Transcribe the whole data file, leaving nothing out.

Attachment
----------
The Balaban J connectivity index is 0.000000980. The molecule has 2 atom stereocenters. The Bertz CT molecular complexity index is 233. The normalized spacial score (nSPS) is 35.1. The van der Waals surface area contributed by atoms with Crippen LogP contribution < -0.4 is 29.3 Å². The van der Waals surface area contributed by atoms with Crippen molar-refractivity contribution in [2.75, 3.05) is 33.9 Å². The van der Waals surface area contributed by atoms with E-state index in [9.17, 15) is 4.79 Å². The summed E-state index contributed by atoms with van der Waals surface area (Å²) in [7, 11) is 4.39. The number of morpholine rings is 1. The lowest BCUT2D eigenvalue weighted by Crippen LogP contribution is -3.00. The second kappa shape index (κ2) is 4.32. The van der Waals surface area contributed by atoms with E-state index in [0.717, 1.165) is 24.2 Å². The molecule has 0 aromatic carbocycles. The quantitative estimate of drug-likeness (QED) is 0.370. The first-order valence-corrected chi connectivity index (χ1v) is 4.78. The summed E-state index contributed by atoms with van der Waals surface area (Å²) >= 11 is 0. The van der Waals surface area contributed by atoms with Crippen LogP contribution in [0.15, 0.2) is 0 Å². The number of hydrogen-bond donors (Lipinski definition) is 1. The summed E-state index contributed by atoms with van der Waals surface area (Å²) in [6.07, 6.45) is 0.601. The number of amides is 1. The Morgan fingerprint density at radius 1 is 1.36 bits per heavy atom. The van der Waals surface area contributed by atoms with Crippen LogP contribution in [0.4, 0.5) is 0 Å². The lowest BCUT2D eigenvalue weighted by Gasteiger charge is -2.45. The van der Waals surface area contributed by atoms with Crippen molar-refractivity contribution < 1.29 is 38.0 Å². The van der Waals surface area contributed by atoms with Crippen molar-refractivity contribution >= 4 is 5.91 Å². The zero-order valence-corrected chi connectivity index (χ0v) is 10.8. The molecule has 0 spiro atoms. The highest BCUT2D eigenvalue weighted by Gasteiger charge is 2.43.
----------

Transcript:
The Balaban J connectivity index is 0.000000980. The molecule has 2 atom stereocenters. The Bertz CT molecular complexity index is 233. The normalized spacial score (nSPS) is 35.1. The van der Waals surface area contributed by atoms with Crippen LogP contribution < -0.4 is 29.3 Å². The van der Waals surface area contributed by atoms with Crippen molar-refractivity contribution in [2.75, 3.05) is 33.9 Å². The van der Waals surface area contributed by atoms with E-state index in [9.17, 15) is 4.79 Å². The summed E-state index contributed by atoms with van der Waals surface area (Å²) in [7, 11) is 4.39. The number of morpholine rings is 1. The lowest BCUT2D eigenvalue weighted by Crippen LogP contribution is -3.00. The second kappa shape index (κ2) is 4.32. The van der Waals surface area contributed by atoms with E-state index in [0.717, 1.165) is 24.2 Å². The molecule has 0 aromatic carbocycles. The quantitative estimate of drug-likeness (QED) is 0.370. The first-order valence-corrected chi connectivity index (χ1v) is 4.78. The summed E-state index contributed by atoms with van der Waals surface area (Å²) >= 11 is 0. The van der Waals surface area contributed by atoms with Crippen LogP contribution in [0.15, 0.2) is 0 Å². The number of hydrogen-bond donors (Lipinski definition) is 1. The summed E-state index contributed by atoms with van der Waals surface area (Å²) in [6.07, 6.45) is 0.601. The number of amides is 1. The Morgan fingerprint density at radius 1 is 1.36 bits per heavy atom. The van der Waals surface area contributed by atoms with Crippen LogP contribution in [0.4, 0.5) is 0 Å². The lowest BCUT2D eigenvalue weighted by Gasteiger charge is -2.45. The van der Waals surface area contributed by atoms with Crippen molar-refractivity contribution < 1.29 is 38.0 Å². The van der Waals surface area contributed by atoms with Crippen molar-refractivity contribution >= 4 is 5.91 Å². The zero-order valence-corrected chi connectivity index (χ0v) is 10.8. The molecule has 0 spiro atoms. The highest BCUT2D eigenvalue weighted by Gasteiger charge is 2.43.